In many California divorce cases, one of the biggest issues between spouses is the payment of spousal support. Did you know that an individual can waive his or her right to alimony before the marriage even begins? If you would like to learn more about waiving the right to spousal support and whether this is a good option for your situation, you should talk to an expert in California family law. Call the office or call the Law Office of Bradley S. Sandler in Beverly Hills today to schedule a free consultation.
When Can Spousal Support be Waived?
Under California law, spousal support can be waived by a person prior to the marriage in a prenuptial agreement. However, there are specific requirements that must be met in order for an individual to waive or provide provisions to their right to alimony. The future spouse must have independent legal counsel at the time of signing the prenuptial agreement and the terms must be conscionable at the time of signing. If these requirements are met, spouses are allowed to determine support before the wedding.
Considerations Before Waiving Support
There are many considerations that must be made before deciding whether to request or acquiesce to a waiver of spousal support. One consideration is whether a spouse earns enough in a current job to be able to waive support and still maintain financial independence. Another is of personal beliefs, where an individual must consider if they are comfortable with the idea of receiving monetary support from a former spouse. Some people find the concept embarrassing or counter to the ideas of feminism. Finally, you must consider whether alimony can make up for any economic loss incurred as a result of the marriage, either by limiting job options or for the loss of career by leaving the workforce while the marriage is ongoing.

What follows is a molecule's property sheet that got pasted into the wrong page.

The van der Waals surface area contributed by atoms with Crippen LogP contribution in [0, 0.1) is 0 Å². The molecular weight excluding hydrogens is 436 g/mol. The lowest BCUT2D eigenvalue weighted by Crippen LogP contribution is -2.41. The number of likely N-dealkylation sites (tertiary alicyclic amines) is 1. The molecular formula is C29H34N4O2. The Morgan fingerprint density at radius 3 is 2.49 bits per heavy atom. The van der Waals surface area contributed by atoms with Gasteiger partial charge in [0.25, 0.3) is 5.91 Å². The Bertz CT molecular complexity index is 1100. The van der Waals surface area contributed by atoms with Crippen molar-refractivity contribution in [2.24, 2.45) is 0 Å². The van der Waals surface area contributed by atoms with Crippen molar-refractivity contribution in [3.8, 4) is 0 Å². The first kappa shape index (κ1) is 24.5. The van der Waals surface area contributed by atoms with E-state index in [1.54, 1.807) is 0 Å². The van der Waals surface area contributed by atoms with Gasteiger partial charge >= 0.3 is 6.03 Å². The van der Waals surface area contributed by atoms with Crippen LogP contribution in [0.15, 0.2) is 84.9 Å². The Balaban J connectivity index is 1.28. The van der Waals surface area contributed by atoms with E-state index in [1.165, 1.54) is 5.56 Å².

Alternatives to a Blanket Alimony Waiver
A couple may also want to consider alternatives to a blanket alimony waiver in a California prenuptial agreement. Provisions can be made in the contract that limit the amount or duration of spousal support that the court might not find unconscionable compared to a blanket waiver of support. For example, a couple might agree to alimony payments for one half of the duration of the marriage, or the prenuptial agreement might provide that alimony payments are only made to a certain monetary amount.
Another alternative to a blanket waiver is to include spousal support as an incentive for the marriage or if a triggering event occurs. For example, a spouse will waive alimony unless the marriage lasts for a certain length of time, or spousal support will trigger if a spouse reaches a certain age, incurs a disability, or a situation arises which renders the spouse unable to rejoin the workforce after the marriage.
Call the Office Now
To speak with an experienced California family law attorney about your legal options, call or contact the Law Office of Bradley S. Sandler in Beverly Hills today.